The multidisciplinary mental health primary care team is a coordinated team intended to decrease fragmentation of care between mental health and primary care, improve collaboration between providers, and integrate specialist mental health care into the primary care setting. Our data suggest that the team can quickly evaluate and stabilize patients with psychiatric disorders and reduce the number of referrals to specialty mental health services. These are retrospective, preliminary measures, which function as indicators of effectiveness. Prospective studies of longer duration will be needed to establish the team's effectiveness.

Although minimal, the added attending psychiatrist's time may have contributed to the reduction in referrals. It is also possible that these results would have been different with a more predominately female population. We received considerable unsolicited praise from staff and patients. Staff appreciated the easy access to specialty care, advice on treatment options, and the ability to remain the patient's primary provider. Patients appreciated being able to stay with their primary provider and being able to receive care in the primary care setting instead of having to go to the mental health clinic.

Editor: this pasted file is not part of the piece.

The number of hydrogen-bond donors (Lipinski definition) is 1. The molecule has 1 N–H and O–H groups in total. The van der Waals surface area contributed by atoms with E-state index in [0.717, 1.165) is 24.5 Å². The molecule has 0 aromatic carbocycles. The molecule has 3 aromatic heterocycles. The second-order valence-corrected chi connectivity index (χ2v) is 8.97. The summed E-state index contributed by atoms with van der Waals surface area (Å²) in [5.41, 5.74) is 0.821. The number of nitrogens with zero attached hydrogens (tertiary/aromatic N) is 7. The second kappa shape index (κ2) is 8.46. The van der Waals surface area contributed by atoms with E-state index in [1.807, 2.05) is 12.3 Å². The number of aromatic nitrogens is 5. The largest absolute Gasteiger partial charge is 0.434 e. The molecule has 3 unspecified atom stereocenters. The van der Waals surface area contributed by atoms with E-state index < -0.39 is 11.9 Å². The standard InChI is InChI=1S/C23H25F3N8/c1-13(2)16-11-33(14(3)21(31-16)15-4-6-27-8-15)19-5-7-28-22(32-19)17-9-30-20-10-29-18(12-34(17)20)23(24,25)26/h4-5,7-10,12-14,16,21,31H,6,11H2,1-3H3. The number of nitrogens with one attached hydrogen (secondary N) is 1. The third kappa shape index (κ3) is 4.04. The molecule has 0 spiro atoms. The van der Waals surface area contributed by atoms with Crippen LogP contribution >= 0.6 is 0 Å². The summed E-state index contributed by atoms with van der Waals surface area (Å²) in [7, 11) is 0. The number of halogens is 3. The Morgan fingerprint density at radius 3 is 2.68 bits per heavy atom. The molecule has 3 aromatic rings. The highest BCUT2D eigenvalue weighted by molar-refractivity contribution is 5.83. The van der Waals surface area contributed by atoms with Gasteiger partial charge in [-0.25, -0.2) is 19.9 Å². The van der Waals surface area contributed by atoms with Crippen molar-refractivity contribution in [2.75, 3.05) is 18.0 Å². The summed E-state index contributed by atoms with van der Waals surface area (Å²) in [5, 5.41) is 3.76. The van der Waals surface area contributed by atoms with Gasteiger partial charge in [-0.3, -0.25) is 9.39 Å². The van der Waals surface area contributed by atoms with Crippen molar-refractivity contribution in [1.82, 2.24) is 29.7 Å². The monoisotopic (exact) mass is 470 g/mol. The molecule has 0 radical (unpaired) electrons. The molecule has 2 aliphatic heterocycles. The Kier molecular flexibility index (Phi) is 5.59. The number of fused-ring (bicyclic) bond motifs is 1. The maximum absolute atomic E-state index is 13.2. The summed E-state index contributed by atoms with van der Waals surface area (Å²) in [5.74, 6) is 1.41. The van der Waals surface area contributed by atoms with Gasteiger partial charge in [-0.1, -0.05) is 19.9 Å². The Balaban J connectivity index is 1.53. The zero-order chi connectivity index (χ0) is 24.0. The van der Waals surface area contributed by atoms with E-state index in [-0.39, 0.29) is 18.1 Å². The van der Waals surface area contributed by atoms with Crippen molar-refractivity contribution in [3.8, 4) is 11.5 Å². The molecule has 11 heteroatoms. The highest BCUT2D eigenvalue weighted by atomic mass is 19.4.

We report data only from the first year of operation. However, the team continues to function with the same staff and remains fully integrated into the primary care clinic. Our impression is that the success of the team requires ongoing attention to improving relationships between primary care and mental health providers. Specific issues to address include communication, patients' expectations of care, understanding of roles, and need for rapid supervision in dealing with semiurgent problems (4,6). Success also appears to be related to sustaining close clinical collaboration with the primary care provider, which can help minimize the number of mental health follow-up appointments and, as a result, keep the team's providers available for rapid consultation about patients. Results from this study provide the groundwork for future detailed prospective studies of effectiveness.